Learn about Jet

Jet is a dense black fossilised wood, almost like coal, and very light in weight. It is easy to cut, so carved well.

It became popular in the Victorian era for mourning jewellery, which became fashionable after the death of Queen Victoria's husband Prince Albert in 1861.

The latter part of the Victorian era was characterised by the sentimentality associated with mourning. Black has been the colour for mourning in the Western world since at least the Roman Empire, and as well as jewellery, the period saw the colour used in furniture, clothing and stationery as a mark of respect to the deceased.

Jet was in abundant supply around Whitby in Yorkshire and so jet became the obvious material for this type of jewellery. Some jet was also imported from Spain at the height of its popularity in order to meet demand.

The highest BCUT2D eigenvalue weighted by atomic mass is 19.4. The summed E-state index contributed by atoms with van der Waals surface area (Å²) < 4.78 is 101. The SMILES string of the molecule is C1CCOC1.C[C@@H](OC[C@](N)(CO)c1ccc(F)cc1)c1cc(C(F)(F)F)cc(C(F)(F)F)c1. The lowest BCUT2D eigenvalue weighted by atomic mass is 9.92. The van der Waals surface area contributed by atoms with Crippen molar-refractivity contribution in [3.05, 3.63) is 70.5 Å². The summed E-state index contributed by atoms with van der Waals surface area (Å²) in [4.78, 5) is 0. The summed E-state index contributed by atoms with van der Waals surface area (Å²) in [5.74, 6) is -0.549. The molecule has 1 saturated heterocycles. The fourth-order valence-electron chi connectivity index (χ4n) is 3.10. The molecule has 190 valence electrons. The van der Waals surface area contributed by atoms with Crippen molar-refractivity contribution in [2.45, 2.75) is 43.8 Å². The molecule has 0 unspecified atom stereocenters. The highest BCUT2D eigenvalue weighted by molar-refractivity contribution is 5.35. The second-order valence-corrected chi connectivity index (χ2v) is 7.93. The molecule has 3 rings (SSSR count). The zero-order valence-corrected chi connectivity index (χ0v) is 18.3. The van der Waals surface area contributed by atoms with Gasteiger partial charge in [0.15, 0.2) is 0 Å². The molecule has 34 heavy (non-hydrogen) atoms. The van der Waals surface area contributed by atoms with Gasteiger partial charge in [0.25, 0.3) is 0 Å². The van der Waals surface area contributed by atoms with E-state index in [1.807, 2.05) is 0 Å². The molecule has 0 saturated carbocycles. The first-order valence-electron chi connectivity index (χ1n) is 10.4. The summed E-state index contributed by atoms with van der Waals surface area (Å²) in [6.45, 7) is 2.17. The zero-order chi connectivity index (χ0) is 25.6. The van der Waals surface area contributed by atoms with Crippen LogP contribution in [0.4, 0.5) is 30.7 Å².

As well as factories producing jet items, carving of the material became a cottage industry, with the fruits of labour displayed in the front window of houses in and around Whitby.

Jet may show marks of the carver's tools unlike Vulcanite, a similar coloured material which was moulded into shape. more...
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